"This case lacks these attributes of wantonness and willfulness. The evidence when construed in its aspects most favorable to plaintiff, together with all reasonable inferences arising therefrom, fails to prove a consciousness on the part of the defendant that his conduct would naturally and probably result in injury to another; and, it was not the type conduct which exhibited a conscious indifference to consequences and constituted constructive or legal willfulness. It was more in the nature of momentary lapse from that degree of attentiveness required by due care."
Even if the testimony of the plaintiff is believed in the instant case, the most that is proved is a momentary lapse. The speed at which the defendant was traveling was a matter of conjecture and cannot be the basis of a wilful and wanton charge.
• 2 The jury had a right to believe the testimony of the defendant that the plaintiff was crossing the intersection on a diagonal on a rainy night, wearing dark clothes. The only witnesses to the accident were the plaintiff and defendant and the issue of credibility was for the jury to decide.
The plaintiff objects to the giving of defendant's instruction 16 and maintains several of his own should have been given in its place. Instruction 16 provides:
"There was in force in the State of Illinois and City of Chicago at the time of the occurrence in question a certain statute or ordinance which provided that:
`The driver of a vehicle shall yield the right-of-way, slowing down or stopping if need be to so yield, to a pedestrian crossing the roadway within any marked crosswalk.
Every pedestrian crossing a roadway at any point other than within a marked crosswalk shall yield the right-of-way to all vehicles upon the roadway.
Every driver of a vehicle shall exercise due care to avoid colliding with any pedestrian upon any roadway and shall give warning by sounding the horn when necessary.
Nothing in these laws shall relieve a pedestrian from the duty of exercising due care.'
If you decide that a party violated the statute or ordinance on the occasion in question, then you may consider that fact together with all the other facts and circumstances in evidence in determining whether or not a party was negligent or contributorily negligent before and at the time of the occurrence."
The plaintiff objects that the instruction is "complex and confusing," that it inferred the plaintiff was guilty of contributory negligence as a matter of law if he was not within the crosswalk when struck, and that it did not make clear the motorist's duty to pedestrians is constant. Instruction 16 combines several statutes and ordinances into the form provided in I.P.I. Form 60.01. In place of defendant's No. 16, the plaintiff suggested several others which were similar but presented separately.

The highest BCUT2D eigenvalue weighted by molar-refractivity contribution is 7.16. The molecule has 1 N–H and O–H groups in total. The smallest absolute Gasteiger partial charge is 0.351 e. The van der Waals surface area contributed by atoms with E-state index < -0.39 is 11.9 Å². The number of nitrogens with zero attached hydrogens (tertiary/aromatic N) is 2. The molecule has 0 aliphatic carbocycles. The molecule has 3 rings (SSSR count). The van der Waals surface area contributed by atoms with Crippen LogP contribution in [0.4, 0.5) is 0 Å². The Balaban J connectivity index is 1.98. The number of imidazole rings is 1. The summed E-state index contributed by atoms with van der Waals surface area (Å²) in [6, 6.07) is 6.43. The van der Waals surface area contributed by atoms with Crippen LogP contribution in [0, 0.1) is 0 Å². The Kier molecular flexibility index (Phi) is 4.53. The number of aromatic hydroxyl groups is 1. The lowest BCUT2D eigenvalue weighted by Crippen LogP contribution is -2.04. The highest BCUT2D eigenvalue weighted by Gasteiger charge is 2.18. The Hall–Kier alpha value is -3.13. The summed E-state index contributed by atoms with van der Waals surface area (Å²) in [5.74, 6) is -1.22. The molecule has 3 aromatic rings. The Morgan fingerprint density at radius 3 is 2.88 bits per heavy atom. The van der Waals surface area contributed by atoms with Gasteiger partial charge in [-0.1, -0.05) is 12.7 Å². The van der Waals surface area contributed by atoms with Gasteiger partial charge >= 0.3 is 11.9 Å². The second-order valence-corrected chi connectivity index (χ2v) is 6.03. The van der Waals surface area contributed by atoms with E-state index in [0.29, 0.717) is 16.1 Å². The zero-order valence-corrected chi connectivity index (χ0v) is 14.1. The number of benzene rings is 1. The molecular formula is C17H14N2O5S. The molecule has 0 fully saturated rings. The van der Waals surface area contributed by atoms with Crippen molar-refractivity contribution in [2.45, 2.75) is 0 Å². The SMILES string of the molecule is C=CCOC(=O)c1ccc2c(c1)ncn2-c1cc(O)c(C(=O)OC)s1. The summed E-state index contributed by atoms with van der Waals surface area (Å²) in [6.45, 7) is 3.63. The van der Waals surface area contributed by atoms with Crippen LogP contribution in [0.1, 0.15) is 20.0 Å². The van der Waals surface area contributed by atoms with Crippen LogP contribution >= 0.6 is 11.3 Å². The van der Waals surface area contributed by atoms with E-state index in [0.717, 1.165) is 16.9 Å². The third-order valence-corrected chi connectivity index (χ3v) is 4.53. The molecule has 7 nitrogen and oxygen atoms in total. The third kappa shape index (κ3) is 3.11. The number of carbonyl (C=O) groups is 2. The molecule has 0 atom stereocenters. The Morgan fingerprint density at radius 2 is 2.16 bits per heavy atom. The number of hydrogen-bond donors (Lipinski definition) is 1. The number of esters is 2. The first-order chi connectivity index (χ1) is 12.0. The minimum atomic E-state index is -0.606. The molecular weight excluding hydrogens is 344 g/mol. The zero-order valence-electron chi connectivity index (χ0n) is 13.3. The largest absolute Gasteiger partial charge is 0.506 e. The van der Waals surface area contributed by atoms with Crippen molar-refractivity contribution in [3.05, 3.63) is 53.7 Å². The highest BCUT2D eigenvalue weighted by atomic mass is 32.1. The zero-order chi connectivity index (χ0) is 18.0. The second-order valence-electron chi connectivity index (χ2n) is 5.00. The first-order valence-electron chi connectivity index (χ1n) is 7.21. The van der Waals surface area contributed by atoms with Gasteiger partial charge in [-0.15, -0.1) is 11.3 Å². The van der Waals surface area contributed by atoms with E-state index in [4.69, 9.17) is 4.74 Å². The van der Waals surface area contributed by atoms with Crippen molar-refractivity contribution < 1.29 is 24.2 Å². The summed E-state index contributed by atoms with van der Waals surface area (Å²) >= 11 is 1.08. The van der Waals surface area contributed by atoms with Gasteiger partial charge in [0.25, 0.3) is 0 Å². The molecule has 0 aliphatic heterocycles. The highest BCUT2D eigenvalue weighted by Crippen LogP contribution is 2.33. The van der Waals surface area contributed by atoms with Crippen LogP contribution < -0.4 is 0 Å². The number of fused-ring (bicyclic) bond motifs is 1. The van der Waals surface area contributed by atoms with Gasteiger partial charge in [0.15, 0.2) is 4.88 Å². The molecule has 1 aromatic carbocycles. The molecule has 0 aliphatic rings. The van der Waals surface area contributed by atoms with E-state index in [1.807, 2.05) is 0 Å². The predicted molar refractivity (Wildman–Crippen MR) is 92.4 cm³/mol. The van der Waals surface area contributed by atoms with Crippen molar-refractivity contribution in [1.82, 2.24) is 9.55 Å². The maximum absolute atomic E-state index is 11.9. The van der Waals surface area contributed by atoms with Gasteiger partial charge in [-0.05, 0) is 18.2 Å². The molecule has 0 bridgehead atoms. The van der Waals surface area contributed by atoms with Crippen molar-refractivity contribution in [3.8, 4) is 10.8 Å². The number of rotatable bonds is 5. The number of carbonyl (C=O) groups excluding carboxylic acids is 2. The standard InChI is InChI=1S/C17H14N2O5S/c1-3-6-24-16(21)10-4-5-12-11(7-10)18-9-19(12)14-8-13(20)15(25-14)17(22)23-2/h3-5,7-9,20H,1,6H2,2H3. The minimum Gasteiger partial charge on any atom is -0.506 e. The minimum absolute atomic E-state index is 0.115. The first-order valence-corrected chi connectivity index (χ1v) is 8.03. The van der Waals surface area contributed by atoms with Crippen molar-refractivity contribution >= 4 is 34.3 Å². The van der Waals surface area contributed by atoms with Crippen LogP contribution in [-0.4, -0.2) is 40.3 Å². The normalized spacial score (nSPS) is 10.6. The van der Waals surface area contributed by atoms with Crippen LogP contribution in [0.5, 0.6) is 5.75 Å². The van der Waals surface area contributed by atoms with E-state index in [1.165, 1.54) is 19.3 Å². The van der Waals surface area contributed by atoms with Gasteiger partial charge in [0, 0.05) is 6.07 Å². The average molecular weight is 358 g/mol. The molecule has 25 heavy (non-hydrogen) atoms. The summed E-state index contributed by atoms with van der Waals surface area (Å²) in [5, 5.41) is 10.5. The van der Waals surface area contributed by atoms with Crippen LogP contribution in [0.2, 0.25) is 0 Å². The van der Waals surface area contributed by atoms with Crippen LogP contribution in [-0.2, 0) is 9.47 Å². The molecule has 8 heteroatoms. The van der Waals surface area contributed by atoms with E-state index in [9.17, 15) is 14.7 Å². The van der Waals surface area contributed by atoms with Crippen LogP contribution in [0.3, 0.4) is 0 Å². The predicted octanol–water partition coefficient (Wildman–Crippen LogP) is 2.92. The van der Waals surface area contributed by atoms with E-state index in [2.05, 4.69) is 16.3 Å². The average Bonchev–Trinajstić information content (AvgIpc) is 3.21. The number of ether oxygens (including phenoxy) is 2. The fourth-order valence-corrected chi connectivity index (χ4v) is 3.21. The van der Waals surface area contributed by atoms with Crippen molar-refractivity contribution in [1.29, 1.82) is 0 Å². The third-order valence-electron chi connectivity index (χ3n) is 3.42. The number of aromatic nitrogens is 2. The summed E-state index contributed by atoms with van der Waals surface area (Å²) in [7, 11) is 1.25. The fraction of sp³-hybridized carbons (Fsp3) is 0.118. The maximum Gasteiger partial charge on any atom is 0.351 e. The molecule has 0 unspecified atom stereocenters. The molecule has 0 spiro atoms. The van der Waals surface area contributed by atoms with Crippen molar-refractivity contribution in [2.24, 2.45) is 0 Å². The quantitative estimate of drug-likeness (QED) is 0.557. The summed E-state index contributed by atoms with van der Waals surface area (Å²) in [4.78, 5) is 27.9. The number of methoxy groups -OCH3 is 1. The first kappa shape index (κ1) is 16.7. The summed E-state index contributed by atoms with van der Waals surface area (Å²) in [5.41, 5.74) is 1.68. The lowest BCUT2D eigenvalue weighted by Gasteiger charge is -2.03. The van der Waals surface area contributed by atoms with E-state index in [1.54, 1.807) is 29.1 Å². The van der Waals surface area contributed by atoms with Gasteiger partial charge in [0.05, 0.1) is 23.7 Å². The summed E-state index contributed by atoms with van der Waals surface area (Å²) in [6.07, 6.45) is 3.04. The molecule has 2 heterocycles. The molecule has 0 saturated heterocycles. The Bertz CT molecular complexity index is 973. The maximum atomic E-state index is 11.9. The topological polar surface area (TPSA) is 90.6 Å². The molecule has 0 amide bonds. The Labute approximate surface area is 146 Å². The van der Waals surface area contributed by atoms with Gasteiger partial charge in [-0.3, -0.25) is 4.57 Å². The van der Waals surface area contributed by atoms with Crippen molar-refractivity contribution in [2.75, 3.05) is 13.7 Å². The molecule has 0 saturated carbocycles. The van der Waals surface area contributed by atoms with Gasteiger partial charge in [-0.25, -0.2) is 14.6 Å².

• 3, 4 We are satisfied defendant's instruction 16 accurately stated the applicable law and the plaintiff's instructions 1, 2, 6, 9, 10, and 13 are substantially the same as those given in No. 16. The refusal of instructions covered by other instructions is not error. Prowell v. Twin Mills Lumber Corp. (1967), 79 Ill. App.2d 401.
Plaintiff claims as error the refusal of the court to permit joinder of the defendant's insurer. They make this claim even while cognizant of the case of Marchlik v. Coronet Insurance Co. (1968), 40 Ill.2d 327, in which the court said that such suits were against public policy in this state. The plaintiff argues the insurer had so interjected itself into the lawsuit that only by making it a party could justice be done. He contends the issue is whether an insurance company can assume complete control over the handling of a lawsuit against its insured without exposure to being named a party if its actions frustrate the disposition of the case. The plaintiff has not given any facts which would substantiate its claims with reference to the insurer's misconduct; therefore, we are bound by the Illinois Supreme Court's rule in Marchlik.
• 5 Finally, it is the contention of the defendant that the post-trial motion of the plaintiff was filed out of time and, therefore, nothing is preserved for review. No objection was made in the trial court and defendant thereby waived his contention.
• 6 The refusal of the court to instruct the jury on the question of wilful and wanton misconduct was not error and there was ample evidence to support the verdict and the special interrogatory.
For the reasons stated, the judgment of the Circuit Court of Cook County is affirmed.
BURMAN and ADESKO, JJ., concur.